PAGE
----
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Jakarta Post
The Jakarta Post The Jakarta Post
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DKI Jakarta, Indonesia
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BNPB wait for governor to act on flooding

  • Corry Elyda

    The Jakarta Post

Jakarta | Sat, November 29, 2014 | 11:24 am

The National Disaster Mitigation Agency (BNPB) will ensure it carries out its main tasks in the capital after Governor Basuki '€œAhok'€ Tjahaja Purnama has assessed conditions and asked residents to heighten their awareness of possible flooding during the rainy season.

An assessment of real conditions in the field will be greatly needed as the rainy season enters its peak in January and February 2015.

This warning will serve as a legal basis for the agency to help the city administration take anticipatory measures to handle floods and minimize negative impacts.

BNPB spokesperson Sutopo Purwo Nugroho said in a press conference on Thursday that the agency would make all the necessary preparations to face the worst conditions after the city administration made an official announcement asking residents to heighten their awareness of flooding and the possible impacts.

'€œWe will make all the necessary preparations, including aid in the form of food, clothes and medicine, for flood victims. We will also be prepared for weather modification to minimize rainfall on the mainland,'€ he said.

Sutopo said his agency had allocated Rp 8 billion (US$657,460) of this year'€™s Rp 75 billion budget for weather modification.

'€œAccording to last year'€™s experience, weather modification could reduce rainfall by up to 32 percent,'€ he said.

Asked about the alert status, Sutopo said it did not mean that Jakarta was in a state of emergency. '€œThe alert status is needed to facilitate coordination between BNPB and other relevant institutions, so we will be well prepared, better than in 2013 and early 2014,'€ he said, adding that the BNPB had prepared aircraft if it was asked to coordinate with the Research, Technology and Higher Education Ministry to modify the weather.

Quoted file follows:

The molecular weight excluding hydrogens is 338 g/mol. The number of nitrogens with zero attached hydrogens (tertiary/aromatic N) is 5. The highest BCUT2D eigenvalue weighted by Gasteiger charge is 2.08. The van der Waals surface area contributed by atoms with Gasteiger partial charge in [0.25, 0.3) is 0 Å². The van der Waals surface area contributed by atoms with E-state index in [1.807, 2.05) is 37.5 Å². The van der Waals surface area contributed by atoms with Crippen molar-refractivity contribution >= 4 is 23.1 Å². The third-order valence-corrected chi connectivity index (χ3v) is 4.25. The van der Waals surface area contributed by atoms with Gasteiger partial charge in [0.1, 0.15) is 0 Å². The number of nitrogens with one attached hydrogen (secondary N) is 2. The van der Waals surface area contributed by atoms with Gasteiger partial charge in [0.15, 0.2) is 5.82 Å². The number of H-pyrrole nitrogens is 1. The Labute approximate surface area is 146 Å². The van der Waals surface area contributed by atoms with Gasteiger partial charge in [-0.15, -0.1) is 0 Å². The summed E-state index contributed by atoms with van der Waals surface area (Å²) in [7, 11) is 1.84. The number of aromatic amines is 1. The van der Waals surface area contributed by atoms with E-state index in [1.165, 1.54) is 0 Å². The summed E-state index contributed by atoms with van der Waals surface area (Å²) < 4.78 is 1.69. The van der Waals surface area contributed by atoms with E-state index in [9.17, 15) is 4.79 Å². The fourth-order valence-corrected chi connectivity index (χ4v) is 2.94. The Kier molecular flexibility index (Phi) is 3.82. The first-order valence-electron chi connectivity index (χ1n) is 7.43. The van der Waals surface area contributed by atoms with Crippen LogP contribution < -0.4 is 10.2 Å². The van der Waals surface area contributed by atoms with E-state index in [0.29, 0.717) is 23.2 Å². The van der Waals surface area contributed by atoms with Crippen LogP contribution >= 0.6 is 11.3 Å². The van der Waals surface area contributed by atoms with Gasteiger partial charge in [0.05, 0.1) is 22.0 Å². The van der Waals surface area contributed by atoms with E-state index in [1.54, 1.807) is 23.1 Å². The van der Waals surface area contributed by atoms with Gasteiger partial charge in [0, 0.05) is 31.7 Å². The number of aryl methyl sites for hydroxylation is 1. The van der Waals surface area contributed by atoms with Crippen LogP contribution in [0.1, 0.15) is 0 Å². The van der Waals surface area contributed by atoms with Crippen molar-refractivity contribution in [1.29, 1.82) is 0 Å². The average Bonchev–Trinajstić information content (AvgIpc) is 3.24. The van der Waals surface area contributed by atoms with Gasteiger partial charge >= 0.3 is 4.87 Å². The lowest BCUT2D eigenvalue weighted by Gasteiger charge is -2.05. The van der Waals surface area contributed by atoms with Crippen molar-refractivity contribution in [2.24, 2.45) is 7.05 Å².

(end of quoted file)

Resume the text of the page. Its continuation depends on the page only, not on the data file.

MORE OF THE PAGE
Sutopo said, however, his agency would request a meeting with the governor and his subordinates soon regarding flood mitigation in the capital.

According to the BNPB, 315 regencies and cities in Indonesia, home to at least 61 million people, were prone to disasters, especially flooding and landslides.

Jakarta is one of the provinces with the highest number of casualties: 23 people in 2014, up from 17 in 2013. The floods also caused Rp 5 trillion in losses in 2014.

Sutopo said that although the impact of the flooding was significant and frequent, the government still considered disaster mitigation as an afterthought, focusing on emergency response. '€œAfter the disaster is over, the government usually forgets about it,'€ he said.

He said the government should think of a better approach to handle disasters and that reducing disaster risk was actually an investment.

The rainy season in the capital is expected to reach its peak in January. The city administration is expediting flood mitigation projects, including river normalization and construction of reservoirs and percolation pits in flood-prone areas.

Flooding has already begun to occur in the capital. Heavy downpours in upstream areas in Bogor and Depok inundated seven subdistricts in East Jakarta and South Jakarta, with floodwater depths ranging from 30 centimeters to 400 cm. Around 1,000 residents in Kampung Pulo and Cililitan in East Jakarta and Jati Rawa in South Jakarta were evacuated to safer areas.

Separately, Ahok said he had yet to see an emergency state that would prompt him to declare an alert status in the capital.

'€œI am waiting for the report from the Disaster Mitigation Agency (BPBD) prior to declaring the alert status,'€ he said.

'€œIf it is an emergency, we will immediately announce the alert status,'€ he said.

BPBD head Bambang Musyawardana said the governor should receive an official recommendation from the BNPB before declaring an alert status. '€œThe BNPB also should conduct an analysis of the current situation to give the governor information to consider and provide recommendations on what actions should be taken,'€ he said.

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